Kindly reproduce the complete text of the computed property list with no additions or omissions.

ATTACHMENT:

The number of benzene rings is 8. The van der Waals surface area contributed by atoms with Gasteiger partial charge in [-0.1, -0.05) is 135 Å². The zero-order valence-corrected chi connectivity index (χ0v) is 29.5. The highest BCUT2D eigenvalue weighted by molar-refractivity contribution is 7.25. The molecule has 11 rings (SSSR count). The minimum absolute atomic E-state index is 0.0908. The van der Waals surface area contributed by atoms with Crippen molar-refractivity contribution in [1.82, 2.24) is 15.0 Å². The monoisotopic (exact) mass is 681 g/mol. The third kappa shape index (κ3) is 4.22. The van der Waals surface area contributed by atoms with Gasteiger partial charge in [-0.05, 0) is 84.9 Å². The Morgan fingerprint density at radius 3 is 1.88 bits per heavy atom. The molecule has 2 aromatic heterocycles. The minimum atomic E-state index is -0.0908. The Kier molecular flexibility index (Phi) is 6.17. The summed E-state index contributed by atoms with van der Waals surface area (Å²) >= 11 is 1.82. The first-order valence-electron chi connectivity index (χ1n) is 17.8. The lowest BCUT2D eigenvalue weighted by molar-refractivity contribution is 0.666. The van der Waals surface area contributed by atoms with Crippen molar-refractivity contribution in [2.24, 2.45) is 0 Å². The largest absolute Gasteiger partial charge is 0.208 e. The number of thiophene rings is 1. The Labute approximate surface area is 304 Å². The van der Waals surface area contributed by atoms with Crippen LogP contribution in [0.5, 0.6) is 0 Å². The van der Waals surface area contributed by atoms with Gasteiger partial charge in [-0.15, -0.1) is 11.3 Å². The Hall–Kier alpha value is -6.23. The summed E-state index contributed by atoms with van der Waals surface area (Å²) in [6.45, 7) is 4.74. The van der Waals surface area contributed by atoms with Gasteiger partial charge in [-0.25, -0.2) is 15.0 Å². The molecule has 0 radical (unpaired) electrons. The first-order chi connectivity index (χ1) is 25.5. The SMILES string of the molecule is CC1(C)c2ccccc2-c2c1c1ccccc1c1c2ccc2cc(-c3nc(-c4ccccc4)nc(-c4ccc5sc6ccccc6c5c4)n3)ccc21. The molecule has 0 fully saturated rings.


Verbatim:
The number of benzene rings is 8. The van der Waals surface area contributed by atoms with Gasteiger partial charge in [-0.1, -0.05) is 135 Å². The zero-order valence-corrected chi connectivity index (χ0v) is 29.5. The highest BCUT2D eigenvalue weighted by molar-refractivity contribution is 7.25. The molecule has 11 rings (SSSR count). The minimum absolute atomic E-state index is 0.0908. The van der Waals surface area contributed by atoms with Crippen molar-refractivity contribution in [1.82, 2.24) is 15.0 Å². The monoisotopic (exact) mass is 681 g/mol. The third kappa shape index (κ3) is 4.22. The van der Waals surface area contributed by atoms with Gasteiger partial charge in [-0.05, 0) is 84.9 Å². The Morgan fingerprint density at radius 3 is 1.88 bits per heavy atom. The molecule has 2 aromatic heterocycles. The minimum atomic E-state index is -0.0908. The Kier molecular flexibility index (Phi) is 6.17. The summed E-state index contributed by atoms with van der Waals surface area (Å²) >= 11 is 1.82. The first-order valence-electron chi connectivity index (χ1n) is 17.8. The lowest BCUT2D eigenvalue weighted by molar-refractivity contribution is 0.666. The van der Waals surface area contributed by atoms with Crippen molar-refractivity contribution in [2.24, 2.45) is 0 Å². The largest absolute Gasteiger partial charge is 0.208 e. The number of thiophene rings is 1. The Labute approximate surface area is 304 Å². The van der Waals surface area contributed by atoms with Crippen LogP contribution in [0.5, 0.6) is 0 Å². The van der Waals surface area contributed by atoms with Gasteiger partial charge in [-0.15, -0.1) is 11.3 Å². The Hall–Kier alpha value is -6.23. The summed E-state index contributed by atoms with van der Waals surface area (Å²) in [6.45, 7) is 4.74. The van der Waals surface area contributed by atoms with Gasteiger partial charge in [-0.25, -0.2) is 15.0 Å². The molecule has 0 radical (unpaired) electrons. The first-order chi connectivity index (χ1) is 25.5. The SMILES string of the molecule is CC1(C)c2ccccc2-c2c1c1ccccc1c1c2ccc2cc(-c3nc(-c4ccccc4)nc(-c4ccc5sc6ccccc6c5c4)n3)ccc21. The molecule has 0 fully saturated rings.